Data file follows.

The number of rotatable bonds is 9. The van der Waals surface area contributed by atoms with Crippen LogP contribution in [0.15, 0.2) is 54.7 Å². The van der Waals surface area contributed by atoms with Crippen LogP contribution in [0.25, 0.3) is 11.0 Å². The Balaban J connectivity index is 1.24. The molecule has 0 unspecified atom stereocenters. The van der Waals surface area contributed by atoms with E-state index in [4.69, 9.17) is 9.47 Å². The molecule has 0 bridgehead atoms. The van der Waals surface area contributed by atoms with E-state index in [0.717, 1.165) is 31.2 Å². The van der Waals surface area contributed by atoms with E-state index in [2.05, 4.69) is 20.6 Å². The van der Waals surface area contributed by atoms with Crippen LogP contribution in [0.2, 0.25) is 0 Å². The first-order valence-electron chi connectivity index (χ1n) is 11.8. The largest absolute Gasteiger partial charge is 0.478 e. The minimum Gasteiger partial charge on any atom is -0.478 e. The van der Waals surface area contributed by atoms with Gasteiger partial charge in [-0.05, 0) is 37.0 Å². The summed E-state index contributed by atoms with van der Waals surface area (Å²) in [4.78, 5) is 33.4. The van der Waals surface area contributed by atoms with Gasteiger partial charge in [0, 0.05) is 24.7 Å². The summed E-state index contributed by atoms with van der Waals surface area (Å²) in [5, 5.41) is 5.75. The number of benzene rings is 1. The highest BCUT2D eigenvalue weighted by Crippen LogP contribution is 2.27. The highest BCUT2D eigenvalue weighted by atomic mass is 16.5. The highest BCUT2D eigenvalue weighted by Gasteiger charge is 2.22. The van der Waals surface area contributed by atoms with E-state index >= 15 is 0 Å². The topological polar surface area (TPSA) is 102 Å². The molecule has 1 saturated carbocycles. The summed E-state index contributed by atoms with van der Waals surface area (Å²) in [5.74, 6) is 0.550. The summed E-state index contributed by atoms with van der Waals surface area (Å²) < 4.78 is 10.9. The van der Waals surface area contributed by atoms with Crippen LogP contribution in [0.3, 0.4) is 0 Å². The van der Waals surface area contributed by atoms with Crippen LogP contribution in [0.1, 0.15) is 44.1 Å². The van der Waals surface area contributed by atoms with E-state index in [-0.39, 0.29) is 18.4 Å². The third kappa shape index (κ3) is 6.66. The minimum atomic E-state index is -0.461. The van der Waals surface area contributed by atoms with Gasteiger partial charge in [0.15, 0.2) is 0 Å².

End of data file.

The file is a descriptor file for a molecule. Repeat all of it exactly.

The number of rotatable bonds is 9. The van der Waals surface area contributed by atoms with Crippen LogP contribution in [0.15, 0.2) is 54.7 Å². The van der Waals surface area contributed by atoms with Crippen LogP contribution in [0.25, 0.3) is 11.0 Å². The Balaban J connectivity index is 1.24. The molecule has 0 unspecified atom stereocenters. The van der Waals surface area contributed by atoms with E-state index in [4.69, 9.17) is 9.47 Å². The molecule has 0 bridgehead atoms. The van der Waals surface area contributed by atoms with E-state index in [0.717, 1.165) is 31.2 Å². The van der Waals surface area contributed by atoms with E-state index in [2.05, 4.69) is 20.6 Å². The van der Waals surface area contributed by atoms with Crippen LogP contribution in [0.2, 0.25) is 0 Å². The first-order valence-electron chi connectivity index (χ1n) is 11.8. The largest absolute Gasteiger partial charge is 0.478 e. The minimum Gasteiger partial charge on any atom is -0.478 e. The van der Waals surface area contributed by atoms with Gasteiger partial charge in [-0.05, 0) is 37.0 Å². The summed E-state index contributed by atoms with van der Waals surface area (Å²) in [4.78, 5) is 33.4. The van der Waals surface area contributed by atoms with Gasteiger partial charge in [0, 0.05) is 24.7 Å². The summed E-state index contributed by atoms with van der Waals surface area (Å²) in [5, 5.41) is 5.75. The number of benzene rings is 1. The highest BCUT2D eigenvalue weighted by Crippen LogP contribution is 2.27. The highest BCUT2D eigenvalue weighted by atomic mass is 16.5. The highest BCUT2D eigenvalue weighted by Gasteiger charge is 2.22. The van der Waals surface area contributed by atoms with E-state index >= 15 is 0 Å². The topological polar surface area (TPSA) is 102 Å². The molecule has 1 saturated carbocycles. The summed E-state index contributed by atoms with van der Waals surface area (Å²) in [5.74, 6) is 0.550. The summed E-state index contributed by atoms with van der Waals surface area (Å²) < 4.78 is 10.9. The van der Waals surface area contributed by atoms with Crippen LogP contribution in [0.3, 0.4) is 0 Å². The van der Waals surface area contributed by atoms with Crippen LogP contribution in [0.1, 0.15) is 44.1 Å². The van der Waals surface area contributed by atoms with E-state index in [-0.39, 0.29) is 18.4 Å². The third kappa shape index (κ3) is 6.66. The minimum atomic E-state index is -0.461. The van der Waals surface area contributed by atoms with Gasteiger partial charge in [0.15, 0.2) is 0 Å².